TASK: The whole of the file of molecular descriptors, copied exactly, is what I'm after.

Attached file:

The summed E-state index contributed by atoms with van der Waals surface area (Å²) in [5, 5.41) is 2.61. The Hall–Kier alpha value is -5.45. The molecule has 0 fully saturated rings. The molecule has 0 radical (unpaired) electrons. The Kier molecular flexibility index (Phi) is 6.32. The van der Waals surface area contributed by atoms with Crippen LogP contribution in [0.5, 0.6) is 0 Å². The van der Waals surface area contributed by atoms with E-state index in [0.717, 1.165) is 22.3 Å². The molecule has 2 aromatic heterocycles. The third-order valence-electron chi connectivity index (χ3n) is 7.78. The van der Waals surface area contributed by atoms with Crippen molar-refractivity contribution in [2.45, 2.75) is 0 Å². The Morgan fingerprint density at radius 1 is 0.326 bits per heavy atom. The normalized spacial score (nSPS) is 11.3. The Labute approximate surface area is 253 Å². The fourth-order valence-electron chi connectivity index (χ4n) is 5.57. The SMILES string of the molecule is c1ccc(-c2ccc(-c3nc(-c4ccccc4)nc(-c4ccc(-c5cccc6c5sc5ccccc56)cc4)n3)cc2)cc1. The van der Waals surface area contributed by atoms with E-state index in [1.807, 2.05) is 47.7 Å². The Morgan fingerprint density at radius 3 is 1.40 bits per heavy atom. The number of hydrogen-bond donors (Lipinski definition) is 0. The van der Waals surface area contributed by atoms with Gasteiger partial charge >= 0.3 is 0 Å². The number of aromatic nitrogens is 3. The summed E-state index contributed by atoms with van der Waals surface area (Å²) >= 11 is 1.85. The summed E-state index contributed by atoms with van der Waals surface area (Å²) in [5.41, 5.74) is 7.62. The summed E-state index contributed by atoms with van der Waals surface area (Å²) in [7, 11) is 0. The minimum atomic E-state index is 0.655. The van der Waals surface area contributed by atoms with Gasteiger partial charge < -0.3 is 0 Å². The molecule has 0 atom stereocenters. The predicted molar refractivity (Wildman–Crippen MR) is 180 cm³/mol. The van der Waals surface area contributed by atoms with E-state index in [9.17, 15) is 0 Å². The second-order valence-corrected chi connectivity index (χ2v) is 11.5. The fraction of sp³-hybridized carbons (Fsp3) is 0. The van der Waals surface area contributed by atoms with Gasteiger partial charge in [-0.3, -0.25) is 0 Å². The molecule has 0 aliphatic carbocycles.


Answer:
The summed E-state index contributed by atoms with van der Waals surface area (Å²) in [5, 5.41) is 2.61. The Hall–Kier alpha value is -5.45. The molecule has 0 fully saturated rings. The molecule has 0 radical (unpaired) electrons. The Kier molecular flexibility index (Phi) is 6.32. The van der Waals surface area contributed by atoms with Crippen LogP contribution in [0.5, 0.6) is 0 Å². The van der Waals surface area contributed by atoms with E-state index in [0.717, 1.165) is 22.3 Å². The molecule has 2 aromatic heterocycles. The third-order valence-electron chi connectivity index (χ3n) is 7.78. The van der Waals surface area contributed by atoms with Crippen molar-refractivity contribution in [2.45, 2.75) is 0 Å². The Morgan fingerprint density at radius 1 is 0.326 bits per heavy atom. The normalized spacial score (nSPS) is 11.3. The Labute approximate surface area is 253 Å². The fourth-order valence-electron chi connectivity index (χ4n) is 5.57. The SMILES string of the molecule is c1ccc(-c2ccc(-c3nc(-c4ccccc4)nc(-c4ccc(-c5cccc6c5sc5ccccc56)cc4)n3)cc2)cc1. The van der Waals surface area contributed by atoms with E-state index in [1.807, 2.05) is 47.7 Å². The Morgan fingerprint density at radius 3 is 1.40 bits per heavy atom. The number of hydrogen-bond donors (Lipinski definition) is 0. The van der Waals surface area contributed by atoms with Gasteiger partial charge >= 0.3 is 0 Å². The number of aromatic nitrogens is 3. The summed E-state index contributed by atoms with van der Waals surface area (Å²) >= 11 is 1.85. The summed E-state index contributed by atoms with van der Waals surface area (Å²) in [5.41, 5.74) is 7.62. The summed E-state index contributed by atoms with van der Waals surface area (Å²) in [7, 11) is 0. The minimum atomic E-state index is 0.655. The van der Waals surface area contributed by atoms with Gasteiger partial charge < -0.3 is 0 Å². The molecule has 0 atom stereocenters. The predicted molar refractivity (Wildman–Crippen MR) is 180 cm³/mol. The van der Waals surface area contributed by atoms with E-state index in [9.17, 15) is 0 Å². The second-order valence-corrected chi connectivity index (χ2v) is 11.5. The fraction of sp³-hybridized carbons (Fsp3) is 0. The van der Waals surface area contributed by atoms with Gasteiger partial charge in [-0.3, -0.25) is 0 Å². The molecule has 0 aliphatic carbocycles.